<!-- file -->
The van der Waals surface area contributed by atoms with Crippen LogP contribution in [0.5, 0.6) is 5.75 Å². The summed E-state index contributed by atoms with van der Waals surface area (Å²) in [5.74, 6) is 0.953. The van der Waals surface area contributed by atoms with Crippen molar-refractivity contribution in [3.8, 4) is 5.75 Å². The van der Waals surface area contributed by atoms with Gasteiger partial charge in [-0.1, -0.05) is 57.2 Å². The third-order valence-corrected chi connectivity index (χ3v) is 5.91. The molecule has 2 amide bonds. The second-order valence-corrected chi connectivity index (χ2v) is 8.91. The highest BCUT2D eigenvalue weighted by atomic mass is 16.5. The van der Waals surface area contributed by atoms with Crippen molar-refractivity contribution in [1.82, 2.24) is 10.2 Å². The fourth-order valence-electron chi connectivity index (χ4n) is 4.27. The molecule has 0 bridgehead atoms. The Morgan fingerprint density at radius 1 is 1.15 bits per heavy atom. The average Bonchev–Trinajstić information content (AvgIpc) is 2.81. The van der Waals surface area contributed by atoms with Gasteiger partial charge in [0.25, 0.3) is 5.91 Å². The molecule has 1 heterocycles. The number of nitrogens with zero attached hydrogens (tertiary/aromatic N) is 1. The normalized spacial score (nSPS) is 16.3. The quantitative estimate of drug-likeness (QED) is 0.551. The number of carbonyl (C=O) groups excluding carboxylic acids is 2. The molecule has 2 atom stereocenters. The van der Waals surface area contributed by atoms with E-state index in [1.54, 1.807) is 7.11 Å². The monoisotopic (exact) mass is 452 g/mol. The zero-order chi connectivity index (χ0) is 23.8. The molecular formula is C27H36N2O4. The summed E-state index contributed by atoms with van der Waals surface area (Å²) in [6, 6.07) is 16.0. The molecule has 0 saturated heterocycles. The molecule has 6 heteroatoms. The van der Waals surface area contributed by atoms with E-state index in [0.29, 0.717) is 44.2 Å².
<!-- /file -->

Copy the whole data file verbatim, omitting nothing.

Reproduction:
The van der Waals surface area contributed by atoms with Crippen LogP contribution in [0.5, 0.6) is 5.75 Å². The summed E-state index contributed by atoms with van der Waals surface area (Å²) in [5.74, 6) is 0.953. The van der Waals surface area contributed by atoms with Crippen molar-refractivity contribution in [3.8, 4) is 5.75 Å². The van der Waals surface area contributed by atoms with Gasteiger partial charge in [-0.1, -0.05) is 57.2 Å². The third-order valence-corrected chi connectivity index (χ3v) is 5.91. The molecule has 2 amide bonds. The second-order valence-corrected chi connectivity index (χ2v) is 8.91. The highest BCUT2D eigenvalue weighted by atomic mass is 16.5. The van der Waals surface area contributed by atoms with Crippen molar-refractivity contribution in [1.82, 2.24) is 10.2 Å². The fourth-order valence-electron chi connectivity index (χ4n) is 4.27. The molecule has 0 bridgehead atoms. The Morgan fingerprint density at radius 1 is 1.15 bits per heavy atom. The average Bonchev–Trinajstić information content (AvgIpc) is 2.81. The van der Waals surface area contributed by atoms with Gasteiger partial charge in [0.25, 0.3) is 5.91 Å². The molecule has 1 heterocycles. The number of nitrogens with zero attached hydrogens (tertiary/aromatic N) is 1. The normalized spacial score (nSPS) is 16.3. The quantitative estimate of drug-likeness (QED) is 0.551. The number of carbonyl (C=O) groups excluding carboxylic acids is 2. The molecule has 2 atom stereocenters. The van der Waals surface area contributed by atoms with E-state index in [1.54, 1.807) is 7.11 Å². The monoisotopic (exact) mass is 452 g/mol. The zero-order chi connectivity index (χ0) is 23.8. The molecular formula is C27H36N2O4. The summed E-state index contributed by atoms with van der Waals surface area (Å²) in [6, 6.07) is 16.0. The molecule has 0 saturated heterocycles. The molecule has 6 heteroatoms. The van der Waals surface area contributed by atoms with E-state index in [0.29, 0.717) is 44.2 Å².